Sam Altman: The Winding Path of Progress @ Talks at Google (Full Transcript)

Sam Altman @Talks at Google


JORGE CUETO (Associate Product Manager – ‎Google): Hi, everyone. Welcome to our Talks at Google event.

I’m going to go through some logistics first. This is a fire side chat style talk. So it will take about 40 minutes to talk through some questions. And then in the last 20 minutes, we’ll open up to the audience to submit questions, both in person here through a mic in the back of the room and also through the Dory at go/ask-sam. And I’d like to thank everyone who has helped out to make this talk possible, including our facilities team and everyone on the PM speaker series organizing team.

So it’s great to have Sam Altman here with us today for Talks at Google. Sam is the President of Y Combinator, which is widely regarded as one of the top startup incubators in Silicon Valley. He went to Stanford and studied computer science and was the founder and CEO of a mobile location-based startup called Loopt, which was funded by YC as part of its first class of startups in 2005 and acquired by a financial services company Green Dot in 2012. In 2014, he was named president of Y Combinator. And since then, he’s worked on a wide range of initiatives from YC Research, which is a non-profit branch of Y Combinator that focuses on doing pure research around moon-shot ideas, like universal basic income.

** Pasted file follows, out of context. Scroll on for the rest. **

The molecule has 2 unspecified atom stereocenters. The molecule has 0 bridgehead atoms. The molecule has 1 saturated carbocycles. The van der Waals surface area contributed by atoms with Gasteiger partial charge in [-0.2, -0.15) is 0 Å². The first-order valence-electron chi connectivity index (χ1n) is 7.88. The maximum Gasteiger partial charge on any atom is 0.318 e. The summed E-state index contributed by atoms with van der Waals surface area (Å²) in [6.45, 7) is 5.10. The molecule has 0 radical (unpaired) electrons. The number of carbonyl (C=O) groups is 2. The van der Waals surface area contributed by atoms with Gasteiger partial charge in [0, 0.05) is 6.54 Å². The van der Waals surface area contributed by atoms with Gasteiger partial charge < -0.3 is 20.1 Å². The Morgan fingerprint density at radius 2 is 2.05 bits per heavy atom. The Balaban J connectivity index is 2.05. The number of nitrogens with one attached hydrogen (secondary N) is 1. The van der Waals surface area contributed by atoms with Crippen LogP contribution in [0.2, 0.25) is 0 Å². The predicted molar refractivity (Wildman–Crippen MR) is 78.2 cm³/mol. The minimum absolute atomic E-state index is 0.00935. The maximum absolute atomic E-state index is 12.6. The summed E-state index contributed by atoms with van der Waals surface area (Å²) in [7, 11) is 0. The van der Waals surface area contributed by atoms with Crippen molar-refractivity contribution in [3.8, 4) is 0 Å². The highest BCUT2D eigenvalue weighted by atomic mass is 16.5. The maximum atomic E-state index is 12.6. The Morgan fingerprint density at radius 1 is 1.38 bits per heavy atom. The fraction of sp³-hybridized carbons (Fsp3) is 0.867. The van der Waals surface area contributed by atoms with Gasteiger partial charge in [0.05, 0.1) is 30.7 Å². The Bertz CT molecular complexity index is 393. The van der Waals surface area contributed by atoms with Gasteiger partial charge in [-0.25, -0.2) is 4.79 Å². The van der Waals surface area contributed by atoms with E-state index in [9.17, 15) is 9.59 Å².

And he’s also worked on OpenAI, which is a non-profit AI research company looking into finding ways to create safe, friendly artificial intelligence that can actually help all of humanity. And it’s great to have you here.

SAM ALTMAN (President of Y Combinator): Thanks for having me.

JORGE CUETO: So just as I mentioned, you’re involved in a wide range of things from YC to OpenAI. And most recently, you released The United Slate. So I wanted to ask you how you think about prioritizing the projects that you work on.

SAM ALTMAN: You know, I think optimal time allocation is probably like an AI complete problem. I think if you can get to spending like 1% of your time perfectly, that’s really good. And so I think this idea of figuring out what to focus on and what not to focus on is both really hard and still significantly under-invested in. The frameworks that I have used, the sort of two big frameworks that I’ve used to figure out how to allocate time, one is impact maximization slash regret minimization. So I try to look at those two curves together.